Fact: Trowers is doing badly. Fact: they seem to have made people redundant with very little care as to how they did it. Fact: there is no smoke without fire. Fact: “Denny” will probably think finding a typo or grammatical error in this post or posts to follow, automatically makes him right.

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  • Mr Denny

    So, you're the best that Trowers could come up with! Honestly, the least the firm could do is try and admit the fact that they got it wrong.

    I'm going now to give some free advice to the Trowers management. They're likely to pay a consultant thousands for it, but I'll give it to you for free. It appears that the management does not listen to its associates but pays a lot of attention to the comments on here. Just 3 points really (I think a senior Trowers partner likes things in 3)

    1. Increase salaries
    Fact: the salaries are not market.
    Why: Since the cuts last year (flights, club and utilities) associates are being paid approx 20% less to what they would get elsewhere. It's starting to affect motivation.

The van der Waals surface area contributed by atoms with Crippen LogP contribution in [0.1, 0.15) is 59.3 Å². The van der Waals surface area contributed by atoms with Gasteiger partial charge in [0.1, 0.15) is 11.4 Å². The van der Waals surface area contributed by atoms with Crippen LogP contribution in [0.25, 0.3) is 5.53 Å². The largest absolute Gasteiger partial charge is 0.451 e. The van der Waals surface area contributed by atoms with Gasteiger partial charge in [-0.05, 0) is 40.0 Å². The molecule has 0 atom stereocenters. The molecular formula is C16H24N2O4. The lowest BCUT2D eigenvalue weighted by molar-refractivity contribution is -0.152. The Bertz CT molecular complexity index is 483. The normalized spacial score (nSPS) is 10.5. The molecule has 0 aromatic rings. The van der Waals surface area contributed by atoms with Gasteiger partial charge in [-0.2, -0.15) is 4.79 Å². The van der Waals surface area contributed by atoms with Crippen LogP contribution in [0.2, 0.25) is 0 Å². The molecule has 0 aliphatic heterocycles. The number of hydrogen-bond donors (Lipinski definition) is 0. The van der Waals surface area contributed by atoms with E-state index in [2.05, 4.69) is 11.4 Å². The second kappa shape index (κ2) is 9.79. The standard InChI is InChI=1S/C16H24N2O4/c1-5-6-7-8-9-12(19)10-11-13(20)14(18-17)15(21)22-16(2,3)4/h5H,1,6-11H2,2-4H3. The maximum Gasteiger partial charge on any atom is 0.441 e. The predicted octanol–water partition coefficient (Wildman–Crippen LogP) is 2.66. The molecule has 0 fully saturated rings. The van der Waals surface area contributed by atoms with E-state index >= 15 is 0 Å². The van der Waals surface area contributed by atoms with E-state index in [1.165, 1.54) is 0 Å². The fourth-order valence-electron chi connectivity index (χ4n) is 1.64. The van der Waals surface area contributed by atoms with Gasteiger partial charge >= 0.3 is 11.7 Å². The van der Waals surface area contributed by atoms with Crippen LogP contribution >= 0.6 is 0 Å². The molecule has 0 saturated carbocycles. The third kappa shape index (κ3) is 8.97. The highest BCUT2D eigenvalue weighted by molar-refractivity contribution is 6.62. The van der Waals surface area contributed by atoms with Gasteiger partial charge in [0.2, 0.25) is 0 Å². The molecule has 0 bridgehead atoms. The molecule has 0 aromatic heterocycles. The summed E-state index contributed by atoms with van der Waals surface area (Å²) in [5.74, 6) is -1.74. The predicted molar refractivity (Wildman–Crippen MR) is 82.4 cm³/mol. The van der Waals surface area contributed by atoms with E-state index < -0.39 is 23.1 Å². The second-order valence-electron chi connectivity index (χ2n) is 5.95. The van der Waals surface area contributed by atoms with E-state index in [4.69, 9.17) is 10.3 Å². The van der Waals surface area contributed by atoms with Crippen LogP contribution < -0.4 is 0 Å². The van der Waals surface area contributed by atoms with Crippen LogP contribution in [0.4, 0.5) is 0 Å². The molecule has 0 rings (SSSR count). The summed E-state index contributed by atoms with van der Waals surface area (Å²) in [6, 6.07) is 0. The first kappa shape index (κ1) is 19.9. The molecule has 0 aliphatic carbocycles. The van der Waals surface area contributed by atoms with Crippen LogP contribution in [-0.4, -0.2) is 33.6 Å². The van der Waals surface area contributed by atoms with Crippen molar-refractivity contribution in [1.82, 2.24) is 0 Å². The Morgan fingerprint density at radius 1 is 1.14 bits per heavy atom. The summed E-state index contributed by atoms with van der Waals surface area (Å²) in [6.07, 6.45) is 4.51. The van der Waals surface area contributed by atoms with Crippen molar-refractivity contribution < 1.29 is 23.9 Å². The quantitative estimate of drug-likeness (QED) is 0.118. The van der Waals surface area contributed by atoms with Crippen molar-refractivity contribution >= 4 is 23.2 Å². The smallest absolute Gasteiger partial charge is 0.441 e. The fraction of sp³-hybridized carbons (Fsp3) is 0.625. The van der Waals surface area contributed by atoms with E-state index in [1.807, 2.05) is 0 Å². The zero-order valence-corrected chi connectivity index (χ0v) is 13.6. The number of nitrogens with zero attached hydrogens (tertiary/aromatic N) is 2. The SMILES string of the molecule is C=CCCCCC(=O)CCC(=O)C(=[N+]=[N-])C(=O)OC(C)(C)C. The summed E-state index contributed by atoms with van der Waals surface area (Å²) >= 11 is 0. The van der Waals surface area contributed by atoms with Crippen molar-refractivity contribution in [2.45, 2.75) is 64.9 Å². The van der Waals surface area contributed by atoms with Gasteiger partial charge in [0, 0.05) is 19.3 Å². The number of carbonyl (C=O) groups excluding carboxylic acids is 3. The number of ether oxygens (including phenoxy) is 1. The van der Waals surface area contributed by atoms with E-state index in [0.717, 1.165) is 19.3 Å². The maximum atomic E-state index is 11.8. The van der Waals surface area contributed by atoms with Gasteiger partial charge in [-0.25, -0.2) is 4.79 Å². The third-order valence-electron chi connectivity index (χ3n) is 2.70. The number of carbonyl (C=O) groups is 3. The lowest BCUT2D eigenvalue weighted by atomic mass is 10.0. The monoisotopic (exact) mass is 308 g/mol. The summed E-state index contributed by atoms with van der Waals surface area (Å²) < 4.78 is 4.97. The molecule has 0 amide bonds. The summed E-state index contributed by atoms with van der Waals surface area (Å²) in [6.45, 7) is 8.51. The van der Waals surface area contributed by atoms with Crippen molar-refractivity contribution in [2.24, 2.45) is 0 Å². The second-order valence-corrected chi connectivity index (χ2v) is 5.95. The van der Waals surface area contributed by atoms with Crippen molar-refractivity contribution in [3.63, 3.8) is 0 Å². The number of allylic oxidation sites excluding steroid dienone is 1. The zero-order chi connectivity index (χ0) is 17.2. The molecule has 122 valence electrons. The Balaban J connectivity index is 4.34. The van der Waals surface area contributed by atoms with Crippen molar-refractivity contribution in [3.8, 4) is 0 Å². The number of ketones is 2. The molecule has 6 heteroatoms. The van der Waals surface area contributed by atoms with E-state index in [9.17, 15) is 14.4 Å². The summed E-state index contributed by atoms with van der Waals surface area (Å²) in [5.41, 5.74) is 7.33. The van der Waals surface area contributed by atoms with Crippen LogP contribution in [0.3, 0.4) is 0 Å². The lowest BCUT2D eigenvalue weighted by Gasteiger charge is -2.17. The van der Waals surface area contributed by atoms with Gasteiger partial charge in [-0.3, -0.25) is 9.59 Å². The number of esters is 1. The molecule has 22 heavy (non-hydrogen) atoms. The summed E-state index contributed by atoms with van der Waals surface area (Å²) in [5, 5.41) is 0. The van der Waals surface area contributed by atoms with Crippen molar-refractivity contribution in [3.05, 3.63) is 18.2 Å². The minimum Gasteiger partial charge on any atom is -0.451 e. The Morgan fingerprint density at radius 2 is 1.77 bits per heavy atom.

If not: Think about it this way - when things get busy we're not going to be working late. Some don't already!

    2. Start Promoting from within
    Fact: Everybody knows a senior associate is leaving to join another firm as a "partner". Why on earth didn't Trowers make that person up?
    Why: Reward hard work and become a meritocracy. There are so many hard working lawyers at Trowers who simply don't get rewarded, or promoted, because of some idiot manager/partner who doesn't see talent and prefers to see a threat (blah blah - you know the rest). When promoting, make sure it's the right person and not someone who sucks up to management - it's really simple.
    If not: The firm will become a place nobody wants to go to - law firms are defined by its people. It's only a matter of time before clients start noticing.